First and Third Trinity Boat Club
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The Club's Results

Lent Term 2016

1st men's VIII

Cambridge Head-2-Head (Lents 1st Division)

2nd/15; 6:27.6 + 7:10.8
Time: 13:38.4
Polished, composed, sharp and well-marshalled are adjectives that could not be used to describe this race. This was a scratch combination and it showed through the finish timing and finesse, there was however a great deal of commitment throughout the boat and many encouraging signs. Given a couple of weeks to tighten up the rowing, we should be able add a lot more style and speed to our rowing.  A pleasing result which bodes well for the rest of the term and year. (Matthew)
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Lent Bumps

Bumped by LMBC
Nerves ran high. For more than half the boat it was the first set of bumps in M1. Our pre-paddle yesterday evening was gorgeous - beautiful sunset over glassy water and very relaxed rowing. Today, as on any day of bumps, we faced a challenge. Ahead: Pembroke , Queens, Jesus. Behind: LMBC. We reckoned that we could get Pembroke over the course, but the chances of them catching the less than impressive Queens were depressingly high. If we rowed over behind a Pembroke-on-Queens bump we would be able to get Queens tomorrow. Overall a very good chance of going up 3 over the four days.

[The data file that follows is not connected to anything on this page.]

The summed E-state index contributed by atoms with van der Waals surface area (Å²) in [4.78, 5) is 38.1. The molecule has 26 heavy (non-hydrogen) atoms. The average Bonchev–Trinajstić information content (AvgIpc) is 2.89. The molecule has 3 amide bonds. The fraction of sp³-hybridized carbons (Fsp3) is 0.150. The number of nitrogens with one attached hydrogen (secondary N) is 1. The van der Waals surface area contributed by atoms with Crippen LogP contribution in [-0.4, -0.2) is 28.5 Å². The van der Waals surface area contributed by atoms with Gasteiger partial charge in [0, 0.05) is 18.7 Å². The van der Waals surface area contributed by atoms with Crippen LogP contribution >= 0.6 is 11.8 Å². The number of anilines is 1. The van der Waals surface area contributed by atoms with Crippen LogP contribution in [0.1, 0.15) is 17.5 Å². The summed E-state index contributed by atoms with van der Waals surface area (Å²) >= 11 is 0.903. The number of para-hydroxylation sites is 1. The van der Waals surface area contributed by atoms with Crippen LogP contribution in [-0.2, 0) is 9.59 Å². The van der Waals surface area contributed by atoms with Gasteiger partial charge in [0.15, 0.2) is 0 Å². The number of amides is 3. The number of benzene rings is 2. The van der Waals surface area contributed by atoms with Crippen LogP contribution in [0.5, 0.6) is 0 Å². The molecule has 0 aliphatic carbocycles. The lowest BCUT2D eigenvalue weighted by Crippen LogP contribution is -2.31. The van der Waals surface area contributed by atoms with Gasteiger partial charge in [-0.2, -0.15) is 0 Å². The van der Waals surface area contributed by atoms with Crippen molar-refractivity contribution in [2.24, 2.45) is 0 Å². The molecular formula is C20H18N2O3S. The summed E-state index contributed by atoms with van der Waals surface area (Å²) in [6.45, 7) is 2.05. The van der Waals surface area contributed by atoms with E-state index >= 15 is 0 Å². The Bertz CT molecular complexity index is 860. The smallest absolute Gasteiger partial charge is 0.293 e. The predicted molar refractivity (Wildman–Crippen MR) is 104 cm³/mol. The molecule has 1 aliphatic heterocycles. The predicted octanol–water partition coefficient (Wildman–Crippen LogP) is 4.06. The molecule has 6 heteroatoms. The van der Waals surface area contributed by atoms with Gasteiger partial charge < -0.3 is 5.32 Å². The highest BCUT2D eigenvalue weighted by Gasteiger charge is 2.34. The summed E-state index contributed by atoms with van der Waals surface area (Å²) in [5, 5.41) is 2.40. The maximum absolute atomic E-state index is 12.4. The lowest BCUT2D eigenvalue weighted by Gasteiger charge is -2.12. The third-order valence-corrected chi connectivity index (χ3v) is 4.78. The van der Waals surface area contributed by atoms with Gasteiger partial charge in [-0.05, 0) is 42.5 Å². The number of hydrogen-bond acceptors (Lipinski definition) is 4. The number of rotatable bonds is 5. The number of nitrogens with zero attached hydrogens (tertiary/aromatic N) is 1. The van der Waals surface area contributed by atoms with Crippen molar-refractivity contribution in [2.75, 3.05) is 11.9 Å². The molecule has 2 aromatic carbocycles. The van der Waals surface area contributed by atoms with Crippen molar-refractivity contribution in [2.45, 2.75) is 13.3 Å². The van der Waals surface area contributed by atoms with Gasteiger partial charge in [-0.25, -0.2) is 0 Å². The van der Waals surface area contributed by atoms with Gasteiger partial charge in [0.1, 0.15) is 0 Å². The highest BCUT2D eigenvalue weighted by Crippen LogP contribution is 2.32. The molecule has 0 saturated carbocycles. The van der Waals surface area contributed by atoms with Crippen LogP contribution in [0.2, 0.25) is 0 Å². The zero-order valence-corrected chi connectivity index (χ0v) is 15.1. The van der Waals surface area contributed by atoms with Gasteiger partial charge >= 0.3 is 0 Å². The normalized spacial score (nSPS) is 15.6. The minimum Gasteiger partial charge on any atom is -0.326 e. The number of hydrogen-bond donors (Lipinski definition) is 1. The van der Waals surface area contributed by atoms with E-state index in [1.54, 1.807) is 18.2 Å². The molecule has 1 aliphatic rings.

Alas, it was not to be. An ok start saw us stay on station with Pembroke, who bumped Queens much later than they should have done (Queens practically went backwards, but the Pembroke cox took awful lines). Poor clearing saw my blade hitting something (a blade?) hard as but we came round grassy, but we came out of it fine. Good thing that the 'soft hands' we have been working on all term weren't too soft. Our race plan - go hard, with pushes out of all the corners up to Ditton was excecuted well. At Ditton, we were on station with Maggie and I thought that we had a reasonable chance of rowing over ahead of them. We gained a solid rythmn at 36-7 and it felt good.  At the kink Maggie suddenly started to move and Ed called for a "Gut push". 10 legs, 5 finishes, 10 backs. We held them off for a while, but they began to move again and we called for another push. Going under the railway bridge they had closed to half a length. The handbrake came off, the rate came up and we held them for a while longer. But not long enough - they simply had another gear that we did not have, and our race finished just before Peter's posts, in exactly the same place that we bumped them on the last day last year.